Craniofacial is a medical term that relates to the bones of the skull and face. Craniofacial abnormalities are birth defects of the face or head. UCLA researchers found that elementary school children with craniofacial anomalies show the highest levels of anxiety, depression and difficulties in peer interactions when compared to youths with craniofacial defects in middle and high schools.
The findings suggest that keeping a close watch for these signs and educating the child's peers about their condition may be necessary for this age group. Children born with congenital craniofacial anomalies, such as cleft lip and cleft palate, may have difficulty socializing with their peers and others and may face bullying and teasing in school. Previous studies of children with craniofacial defects have shown improvement in psychosocial functioning in areas such as anxiety, depression, peer relationships and anger following reconstructive surgery, but no previous studies have examined the relationship of age to psychosocial functioning.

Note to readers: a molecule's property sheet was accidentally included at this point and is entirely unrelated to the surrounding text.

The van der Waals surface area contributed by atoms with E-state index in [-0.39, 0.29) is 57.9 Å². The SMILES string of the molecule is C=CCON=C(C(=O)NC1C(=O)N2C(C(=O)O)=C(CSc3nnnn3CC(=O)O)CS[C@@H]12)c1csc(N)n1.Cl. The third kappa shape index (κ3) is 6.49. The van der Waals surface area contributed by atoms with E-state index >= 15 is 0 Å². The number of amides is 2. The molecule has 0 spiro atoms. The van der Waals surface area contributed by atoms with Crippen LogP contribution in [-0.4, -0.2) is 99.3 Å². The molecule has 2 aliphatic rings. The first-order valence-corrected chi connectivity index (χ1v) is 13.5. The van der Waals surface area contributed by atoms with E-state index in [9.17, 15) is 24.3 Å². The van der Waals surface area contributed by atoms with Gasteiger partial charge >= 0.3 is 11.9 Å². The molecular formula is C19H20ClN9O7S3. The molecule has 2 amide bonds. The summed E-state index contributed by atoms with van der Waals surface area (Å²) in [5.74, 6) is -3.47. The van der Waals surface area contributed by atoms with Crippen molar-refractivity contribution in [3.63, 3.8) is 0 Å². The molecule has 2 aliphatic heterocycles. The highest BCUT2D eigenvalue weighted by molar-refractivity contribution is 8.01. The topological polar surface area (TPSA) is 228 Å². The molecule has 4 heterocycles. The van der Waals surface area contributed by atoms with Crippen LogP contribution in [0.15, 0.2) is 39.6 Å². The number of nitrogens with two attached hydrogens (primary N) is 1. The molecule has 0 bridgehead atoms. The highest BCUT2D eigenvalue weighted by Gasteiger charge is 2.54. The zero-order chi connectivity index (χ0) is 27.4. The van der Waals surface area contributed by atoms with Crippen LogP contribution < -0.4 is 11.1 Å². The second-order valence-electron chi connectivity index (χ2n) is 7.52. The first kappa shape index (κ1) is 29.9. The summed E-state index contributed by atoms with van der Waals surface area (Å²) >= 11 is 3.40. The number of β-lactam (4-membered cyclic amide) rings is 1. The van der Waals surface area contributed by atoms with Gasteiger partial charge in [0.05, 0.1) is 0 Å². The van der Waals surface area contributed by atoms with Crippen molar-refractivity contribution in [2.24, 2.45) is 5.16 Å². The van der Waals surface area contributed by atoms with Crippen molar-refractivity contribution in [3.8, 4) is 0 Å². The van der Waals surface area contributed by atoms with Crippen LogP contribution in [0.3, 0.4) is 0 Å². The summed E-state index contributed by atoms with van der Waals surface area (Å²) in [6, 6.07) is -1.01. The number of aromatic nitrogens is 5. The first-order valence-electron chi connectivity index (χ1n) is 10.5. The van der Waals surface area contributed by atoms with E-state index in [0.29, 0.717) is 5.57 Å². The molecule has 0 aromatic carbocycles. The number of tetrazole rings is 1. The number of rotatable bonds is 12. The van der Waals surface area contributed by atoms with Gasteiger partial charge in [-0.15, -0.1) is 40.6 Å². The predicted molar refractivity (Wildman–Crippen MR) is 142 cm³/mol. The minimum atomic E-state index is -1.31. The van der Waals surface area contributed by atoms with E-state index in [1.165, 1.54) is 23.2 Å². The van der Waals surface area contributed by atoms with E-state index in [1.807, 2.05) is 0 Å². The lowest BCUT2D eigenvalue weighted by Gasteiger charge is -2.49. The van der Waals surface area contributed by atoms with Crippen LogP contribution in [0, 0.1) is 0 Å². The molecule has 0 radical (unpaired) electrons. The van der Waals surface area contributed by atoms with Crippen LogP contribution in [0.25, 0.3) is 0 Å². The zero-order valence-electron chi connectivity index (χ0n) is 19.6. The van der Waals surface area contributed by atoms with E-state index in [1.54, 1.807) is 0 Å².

Ninety-nine youths ages 8 to 17 from the UCLA Craniofacial Clinic were evaluated using the Pediatric Patient-Reported Outcomes Measurement Information System. The system is a set of measures that evaluates and monitors physical, mental and social health. Researchers assessed anger, anxiety, depression and quality of peer relationships. The youths were divided into three age groups: elementary (8 to 10 years); middle school (11 to 13); and high school (14 to 17).